Before Sunset

“Before Sunset” is amazing in all the ways “Before Sunrise” was and then it hits even higher notes. The film is set 9 years after the original. Ethan Hawke’s Jesse has written a best-selling novel, directly inspired by his night with Julie Delpy’s Celine. His book tour takes him to Paris, where his last stop happens to be in Celine’s favorite bookstore. They haven’t seen each other in nearly a decade, but they hit it off again as if their nightlong conversation had never stopped.

It’s a little awkward, sure. They’ve imagined this moment so often, to actually be in each other’s company feels almost “surreal”. But they talk and talk about his book, current French/American relations, cock sucking monks, the pros and cons of consumerism, Nina Simone, about how one should just “be in the moment” yet “desire is the fuel of life”… We learn that Celine is now an environmentalist, “actually doing something” instead of sitting around and bitching about the poor state of the world.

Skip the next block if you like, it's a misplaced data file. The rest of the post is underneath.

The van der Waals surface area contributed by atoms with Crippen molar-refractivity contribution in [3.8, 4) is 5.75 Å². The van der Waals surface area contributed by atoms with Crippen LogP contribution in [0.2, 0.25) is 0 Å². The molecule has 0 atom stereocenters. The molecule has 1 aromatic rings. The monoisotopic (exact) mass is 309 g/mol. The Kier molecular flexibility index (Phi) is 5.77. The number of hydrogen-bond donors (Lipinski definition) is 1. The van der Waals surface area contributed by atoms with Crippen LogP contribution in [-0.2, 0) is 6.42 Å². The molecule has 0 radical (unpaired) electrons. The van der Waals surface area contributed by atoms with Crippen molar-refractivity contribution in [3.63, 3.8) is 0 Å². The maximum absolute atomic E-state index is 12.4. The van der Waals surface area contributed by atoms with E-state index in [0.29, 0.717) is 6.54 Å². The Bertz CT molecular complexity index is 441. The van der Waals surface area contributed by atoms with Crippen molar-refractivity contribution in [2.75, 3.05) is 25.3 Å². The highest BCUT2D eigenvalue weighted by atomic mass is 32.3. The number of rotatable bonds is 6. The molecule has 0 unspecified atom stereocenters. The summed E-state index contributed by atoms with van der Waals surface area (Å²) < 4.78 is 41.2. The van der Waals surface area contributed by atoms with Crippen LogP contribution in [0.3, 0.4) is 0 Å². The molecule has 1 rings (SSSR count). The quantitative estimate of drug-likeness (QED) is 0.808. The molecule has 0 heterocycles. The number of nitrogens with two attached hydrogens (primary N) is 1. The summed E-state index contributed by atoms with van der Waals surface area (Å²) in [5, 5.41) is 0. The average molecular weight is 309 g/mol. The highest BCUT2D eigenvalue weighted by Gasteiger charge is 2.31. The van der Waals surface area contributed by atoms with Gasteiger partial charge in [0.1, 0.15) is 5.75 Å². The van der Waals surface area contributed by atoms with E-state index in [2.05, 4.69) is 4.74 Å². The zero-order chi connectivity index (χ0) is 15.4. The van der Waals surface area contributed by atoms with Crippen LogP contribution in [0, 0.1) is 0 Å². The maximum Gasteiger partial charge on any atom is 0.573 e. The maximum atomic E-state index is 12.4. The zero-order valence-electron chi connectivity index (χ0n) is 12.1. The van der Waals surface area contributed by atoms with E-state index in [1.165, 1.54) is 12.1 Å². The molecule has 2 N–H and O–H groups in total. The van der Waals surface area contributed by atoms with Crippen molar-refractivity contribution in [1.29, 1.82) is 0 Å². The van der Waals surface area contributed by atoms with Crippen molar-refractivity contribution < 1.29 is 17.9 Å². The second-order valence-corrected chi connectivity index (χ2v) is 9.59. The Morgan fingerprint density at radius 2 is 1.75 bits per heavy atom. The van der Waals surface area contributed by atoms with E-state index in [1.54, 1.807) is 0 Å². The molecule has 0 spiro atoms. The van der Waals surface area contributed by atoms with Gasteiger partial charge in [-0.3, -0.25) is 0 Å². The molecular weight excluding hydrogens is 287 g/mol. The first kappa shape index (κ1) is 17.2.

Their thoughts about philosophy, spirituality, sex, love and life are interesting but, again, it’s not the words that make the film so extraordinary. It’s what’s not being said yet can be intensely felt from Jesse and Celine’s body language, from the looks they exchange, the playful mockeries…

One particular way in which this unconventional sequel is superior to the original is in how it’s even more urgent. Celine and Jesse don’t even have a night to share this time, they only have less than a couple of hours before he has to go catch his plane back to the United States. The story takes place in real time, never cutting away from the two as they walk around Paris. The film is all in long takes, giving Hawke and Delpy plenty of room to do their thing. And I must say, this is some fantastic acting – or is it even acting? I don’t know if they’re friends in real life or what, but they’re incredibly natural and lovable together.

Paris before sunset is a gorgeous backdrop, there are some laughs, some tears, a wonderful song that will probably send you straight to the record store to get Julie Delpy’s CD, and an absolutely perfect ending.